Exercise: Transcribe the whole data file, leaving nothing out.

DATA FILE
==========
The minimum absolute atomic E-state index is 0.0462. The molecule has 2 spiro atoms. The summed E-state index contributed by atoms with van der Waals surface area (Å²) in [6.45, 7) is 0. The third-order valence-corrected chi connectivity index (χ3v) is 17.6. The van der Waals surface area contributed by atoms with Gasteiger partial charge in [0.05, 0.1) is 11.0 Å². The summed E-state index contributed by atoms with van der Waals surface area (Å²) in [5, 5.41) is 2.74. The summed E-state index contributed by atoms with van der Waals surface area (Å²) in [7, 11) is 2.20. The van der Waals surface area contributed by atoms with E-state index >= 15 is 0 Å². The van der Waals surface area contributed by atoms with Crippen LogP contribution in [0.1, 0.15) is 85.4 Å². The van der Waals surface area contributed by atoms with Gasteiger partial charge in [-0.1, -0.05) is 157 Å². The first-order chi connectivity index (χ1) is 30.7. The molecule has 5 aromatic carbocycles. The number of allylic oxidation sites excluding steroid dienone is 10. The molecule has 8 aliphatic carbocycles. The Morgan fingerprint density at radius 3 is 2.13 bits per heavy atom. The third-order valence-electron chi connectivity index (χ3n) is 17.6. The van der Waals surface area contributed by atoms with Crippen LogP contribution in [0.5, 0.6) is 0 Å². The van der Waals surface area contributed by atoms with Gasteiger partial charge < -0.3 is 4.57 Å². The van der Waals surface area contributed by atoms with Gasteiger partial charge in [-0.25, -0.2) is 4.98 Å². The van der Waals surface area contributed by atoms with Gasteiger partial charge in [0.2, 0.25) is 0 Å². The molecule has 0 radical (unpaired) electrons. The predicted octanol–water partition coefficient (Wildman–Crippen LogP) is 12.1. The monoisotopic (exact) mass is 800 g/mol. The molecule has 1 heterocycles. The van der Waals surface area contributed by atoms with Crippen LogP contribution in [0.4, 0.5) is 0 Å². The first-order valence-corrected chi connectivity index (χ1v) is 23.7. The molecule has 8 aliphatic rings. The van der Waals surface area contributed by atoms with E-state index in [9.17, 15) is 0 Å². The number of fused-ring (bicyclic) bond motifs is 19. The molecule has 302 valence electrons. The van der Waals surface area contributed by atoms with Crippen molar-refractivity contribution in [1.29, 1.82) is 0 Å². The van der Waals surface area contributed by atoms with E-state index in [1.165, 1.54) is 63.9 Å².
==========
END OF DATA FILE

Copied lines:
The minimum absolute atomic E-state index is 0.0462. The molecule has 2 spiro atoms. The summed E-state index contributed by atoms with van der Waals surface area (Å²) in [6.45, 7) is 0. The third-order valence-corrected chi connectivity index (χ3v) is 17.6. The van der Waals surface area contributed by atoms with Gasteiger partial charge in [0.05, 0.1) is 11.0 Å². The summed E-state index contributed by atoms with van der Waals surface area (Å²) in [5, 5.41) is 2.74. The summed E-state index contributed by atoms with van der Waals surface area (Å²) in [7, 11) is 2.20. The van der Waals surface area contributed by atoms with E-state index >= 15 is 0 Å². The van der Waals surface area contributed by atoms with Crippen LogP contribution in [0.1, 0.15) is 85.4 Å². The van der Waals surface area contributed by atoms with Gasteiger partial charge in [-0.1, -0.05) is 157 Å². The first-order chi connectivity index (χ1) is 30.7. The molecule has 5 aromatic carbocycles. The number of allylic oxidation sites excluding steroid dienone is 10. The molecule has 8 aliphatic carbocycles. The Morgan fingerprint density at radius 3 is 2.13 bits per heavy atom. The third-order valence-electron chi connectivity index (χ3n) is 17.6. The van der Waals surface area contributed by atoms with Crippen LogP contribution in [0.5, 0.6) is 0 Å². The van der Waals surface area contributed by atoms with Gasteiger partial charge < -0.3 is 4.57 Å². The van der Waals surface area contributed by atoms with Gasteiger partial charge in [-0.25, -0.2) is 4.98 Å². The van der Waals surface area contributed by atoms with Gasteiger partial charge in [0.2, 0.25) is 0 Å². The molecule has 0 radical (unpaired) electrons. The predicted octanol–water partition coefficient (Wildman–Crippen LogP) is 12.1. The monoisotopic (exact) mass is 800 g/mol. The molecule has 1 heterocycles. The van der Waals surface area contributed by atoms with Crippen LogP contribution in [0.4, 0.5) is 0 Å². The first-order valence-corrected chi connectivity index (χ1v) is 23.7. The molecule has 8 aliphatic rings. The van der Waals surface area contributed by atoms with E-state index in [9.17, 15) is 0 Å². The number of fused-ring (bicyclic) bond motifs is 19. The molecule has 302 valence electrons. The van der Waals surface area contributed by atoms with Crippen molar-refractivity contribution in [1.29, 1.82) is 0 Å². The van der Waals surface area contributed by atoms with E-state index in [1.165, 1.54) is 63.9 Å².